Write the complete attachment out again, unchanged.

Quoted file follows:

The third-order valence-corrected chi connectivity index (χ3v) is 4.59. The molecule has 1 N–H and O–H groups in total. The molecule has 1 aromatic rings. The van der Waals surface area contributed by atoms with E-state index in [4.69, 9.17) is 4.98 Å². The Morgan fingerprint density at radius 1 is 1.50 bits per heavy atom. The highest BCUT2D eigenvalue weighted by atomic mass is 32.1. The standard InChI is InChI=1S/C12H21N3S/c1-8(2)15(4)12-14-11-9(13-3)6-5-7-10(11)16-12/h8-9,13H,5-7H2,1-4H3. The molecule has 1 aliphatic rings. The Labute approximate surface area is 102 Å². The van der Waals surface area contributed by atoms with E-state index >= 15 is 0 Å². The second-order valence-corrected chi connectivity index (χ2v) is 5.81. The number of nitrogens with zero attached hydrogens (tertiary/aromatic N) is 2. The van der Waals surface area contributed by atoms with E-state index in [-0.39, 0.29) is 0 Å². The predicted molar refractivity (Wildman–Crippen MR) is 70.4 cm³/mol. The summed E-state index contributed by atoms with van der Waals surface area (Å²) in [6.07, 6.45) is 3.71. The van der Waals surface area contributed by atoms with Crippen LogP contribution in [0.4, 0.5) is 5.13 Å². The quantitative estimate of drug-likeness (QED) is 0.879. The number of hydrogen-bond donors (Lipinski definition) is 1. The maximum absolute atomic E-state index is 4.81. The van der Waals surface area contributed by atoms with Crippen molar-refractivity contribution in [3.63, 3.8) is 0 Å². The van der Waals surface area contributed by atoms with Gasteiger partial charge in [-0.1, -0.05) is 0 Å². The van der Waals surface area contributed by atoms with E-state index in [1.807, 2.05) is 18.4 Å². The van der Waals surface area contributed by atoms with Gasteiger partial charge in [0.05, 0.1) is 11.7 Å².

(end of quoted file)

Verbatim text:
The third-order valence-corrected chi connectivity index (χ3v) is 4.59. The molecule has 1 N–H and O–H groups in total. The molecule has 1 aromatic rings. The van der Waals surface area contributed by atoms with E-state index in [4.69, 9.17) is 4.98 Å². The Morgan fingerprint density at radius 1 is 1.50 bits per heavy atom. The highest BCUT2D eigenvalue weighted by atomic mass is 32.1. The standard InChI is InChI=1S/C12H21N3S/c1-8(2)15(4)12-14-11-9(13-3)6-5-7-10(11)16-12/h8-9,13H,5-7H2,1-4H3. The molecule has 1 aliphatic rings. The Labute approximate surface area is 102 Å². The van der Waals surface area contributed by atoms with E-state index >= 15 is 0 Å². The second-order valence-corrected chi connectivity index (χ2v) is 5.81. The number of nitrogens with zero attached hydrogens (tertiary/aromatic N) is 2. The van der Waals surface area contributed by atoms with E-state index in [-0.39, 0.29) is 0 Å². The predicted molar refractivity (Wildman–Crippen MR) is 70.4 cm³/mol. The summed E-state index contributed by atoms with van der Waals surface area (Å²) in [6.07, 6.45) is 3.71. The van der Waals surface area contributed by atoms with Crippen LogP contribution in [0.4, 0.5) is 5.13 Å². The quantitative estimate of drug-likeness (QED) is 0.879. The number of hydrogen-bond donors (Lipinski definition) is 1. The maximum absolute atomic E-state index is 4.81. The van der Waals surface area contributed by atoms with Crippen molar-refractivity contribution in [3.63, 3.8) is 0 Å². The van der Waals surface area contributed by atoms with Gasteiger partial charge in [-0.1, -0.05) is 0 Å². The van der Waals surface area contributed by atoms with E-state index in [1.807, 2.05) is 18.4 Å². The van der Waals surface area contributed by atoms with Gasteiger partial charge in [0.05, 0.1) is 11.7 Å².